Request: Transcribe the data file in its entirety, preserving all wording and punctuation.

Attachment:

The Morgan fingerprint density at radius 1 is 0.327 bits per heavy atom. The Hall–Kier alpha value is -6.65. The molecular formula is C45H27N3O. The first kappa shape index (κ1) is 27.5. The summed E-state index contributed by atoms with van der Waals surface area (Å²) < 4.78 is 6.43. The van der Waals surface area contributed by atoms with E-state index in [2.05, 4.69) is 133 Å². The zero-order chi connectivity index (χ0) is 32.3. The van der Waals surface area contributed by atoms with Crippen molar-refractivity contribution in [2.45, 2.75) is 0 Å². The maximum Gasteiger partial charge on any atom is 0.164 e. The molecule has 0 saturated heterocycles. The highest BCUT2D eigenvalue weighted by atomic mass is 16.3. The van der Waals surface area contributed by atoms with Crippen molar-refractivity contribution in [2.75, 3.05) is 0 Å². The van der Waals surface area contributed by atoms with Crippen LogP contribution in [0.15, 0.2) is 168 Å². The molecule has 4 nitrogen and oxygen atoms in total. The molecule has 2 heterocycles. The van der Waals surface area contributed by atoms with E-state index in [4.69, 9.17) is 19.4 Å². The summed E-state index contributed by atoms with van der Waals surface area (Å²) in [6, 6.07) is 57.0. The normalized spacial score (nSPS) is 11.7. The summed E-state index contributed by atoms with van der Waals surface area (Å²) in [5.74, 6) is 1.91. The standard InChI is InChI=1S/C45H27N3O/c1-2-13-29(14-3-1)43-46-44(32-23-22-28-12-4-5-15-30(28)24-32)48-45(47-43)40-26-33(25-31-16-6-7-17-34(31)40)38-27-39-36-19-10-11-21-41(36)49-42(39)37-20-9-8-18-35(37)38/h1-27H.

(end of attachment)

The Morgan fingerprint density at radius 1 is 0.327 bits per heavy atom. The Hall–Kier alpha value is -6.65. The molecular formula is C45H27N3O. The first kappa shape index (κ1) is 27.5. The summed E-state index contributed by atoms with van der Waals surface area (Å²) < 4.78 is 6.43. The van der Waals surface area contributed by atoms with E-state index in [2.05, 4.69) is 133 Å². The zero-order chi connectivity index (χ0) is 32.3. The van der Waals surface area contributed by atoms with Crippen molar-refractivity contribution in [2.45, 2.75) is 0 Å². The maximum Gasteiger partial charge on any atom is 0.164 e. The molecule has 0 saturated heterocycles. The highest BCUT2D eigenvalue weighted by atomic mass is 16.3. The van der Waals surface area contributed by atoms with Crippen molar-refractivity contribution in [2.75, 3.05) is 0 Å². The van der Waals surface area contributed by atoms with Crippen LogP contribution in [0.15, 0.2) is 168 Å². The molecule has 4 nitrogen and oxygen atoms in total. The molecule has 2 heterocycles. The van der Waals surface area contributed by atoms with E-state index in [4.69, 9.17) is 19.4 Å². The summed E-state index contributed by atoms with van der Waals surface area (Å²) in [6, 6.07) is 57.0. The normalized spacial score (nSPS) is 11.7. The summed E-state index contributed by atoms with van der Waals surface area (Å²) in [5.74, 6) is 1.91. The standard InChI is InChI=1S/C45H27N3O/c1-2-13-29(14-3-1)43-46-44(32-23-22-28-12-4-5-15-30(28)24-32)48-45(47-43)40-26-33(25-31-16-6-7-17-34(31)40)38-27-39-36-19-10-11-21-41(36)49-42(39)37-20-9-8-18-35(37)38/h1-27H.